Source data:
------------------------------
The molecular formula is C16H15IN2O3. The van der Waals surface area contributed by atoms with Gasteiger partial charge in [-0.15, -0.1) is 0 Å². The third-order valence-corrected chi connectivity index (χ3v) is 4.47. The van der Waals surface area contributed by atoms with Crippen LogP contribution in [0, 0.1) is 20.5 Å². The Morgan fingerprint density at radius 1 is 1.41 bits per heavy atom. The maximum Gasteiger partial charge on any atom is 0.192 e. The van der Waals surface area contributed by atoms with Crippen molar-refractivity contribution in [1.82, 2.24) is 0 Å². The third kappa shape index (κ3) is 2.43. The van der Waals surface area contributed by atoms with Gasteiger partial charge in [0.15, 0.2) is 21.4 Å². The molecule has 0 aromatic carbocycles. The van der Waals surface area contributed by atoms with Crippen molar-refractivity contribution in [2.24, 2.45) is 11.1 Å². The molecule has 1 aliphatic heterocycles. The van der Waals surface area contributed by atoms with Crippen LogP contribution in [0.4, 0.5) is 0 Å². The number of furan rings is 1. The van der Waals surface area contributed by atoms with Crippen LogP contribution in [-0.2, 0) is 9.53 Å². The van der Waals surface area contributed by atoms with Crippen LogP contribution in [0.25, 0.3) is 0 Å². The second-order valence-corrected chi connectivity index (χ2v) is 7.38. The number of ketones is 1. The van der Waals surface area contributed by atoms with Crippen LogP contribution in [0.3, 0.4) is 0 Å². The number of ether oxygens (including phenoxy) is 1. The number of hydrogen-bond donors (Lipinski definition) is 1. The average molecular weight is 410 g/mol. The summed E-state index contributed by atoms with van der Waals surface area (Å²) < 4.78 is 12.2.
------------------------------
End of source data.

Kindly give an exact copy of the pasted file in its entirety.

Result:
The molecular formula is C16H15IN2O3. The van der Waals surface area contributed by atoms with Gasteiger partial charge in [-0.15, -0.1) is 0 Å². The third-order valence-corrected chi connectivity index (χ3v) is 4.47. The van der Waals surface area contributed by atoms with Crippen LogP contribution in [0, 0.1) is 20.5 Å². The Morgan fingerprint density at radius 1 is 1.41 bits per heavy atom. The maximum Gasteiger partial charge on any atom is 0.192 e. The van der Waals surface area contributed by atoms with Crippen molar-refractivity contribution in [1.82, 2.24) is 0 Å². The third kappa shape index (κ3) is 2.43. The van der Waals surface area contributed by atoms with Gasteiger partial charge in [0.15, 0.2) is 21.4 Å². The molecule has 0 aromatic carbocycles. The van der Waals surface area contributed by atoms with Crippen molar-refractivity contribution in [2.24, 2.45) is 11.1 Å². The molecule has 1 aliphatic heterocycles. The van der Waals surface area contributed by atoms with Crippen LogP contribution in [0.4, 0.5) is 0 Å². The number of furan rings is 1. The van der Waals surface area contributed by atoms with Crippen LogP contribution in [-0.2, 0) is 9.53 Å². The van der Waals surface area contributed by atoms with Crippen LogP contribution in [0.25, 0.3) is 0 Å². The second-order valence-corrected chi connectivity index (χ2v) is 7.38. The number of ketones is 1. The van der Waals surface area contributed by atoms with Crippen LogP contribution in [0.3, 0.4) is 0 Å². The number of ether oxygens (including phenoxy) is 1. The number of hydrogen-bond donors (Lipinski definition) is 1. The average molecular weight is 410 g/mol. The summed E-state index contributed by atoms with van der Waals surface area (Å²) < 4.78 is 12.2.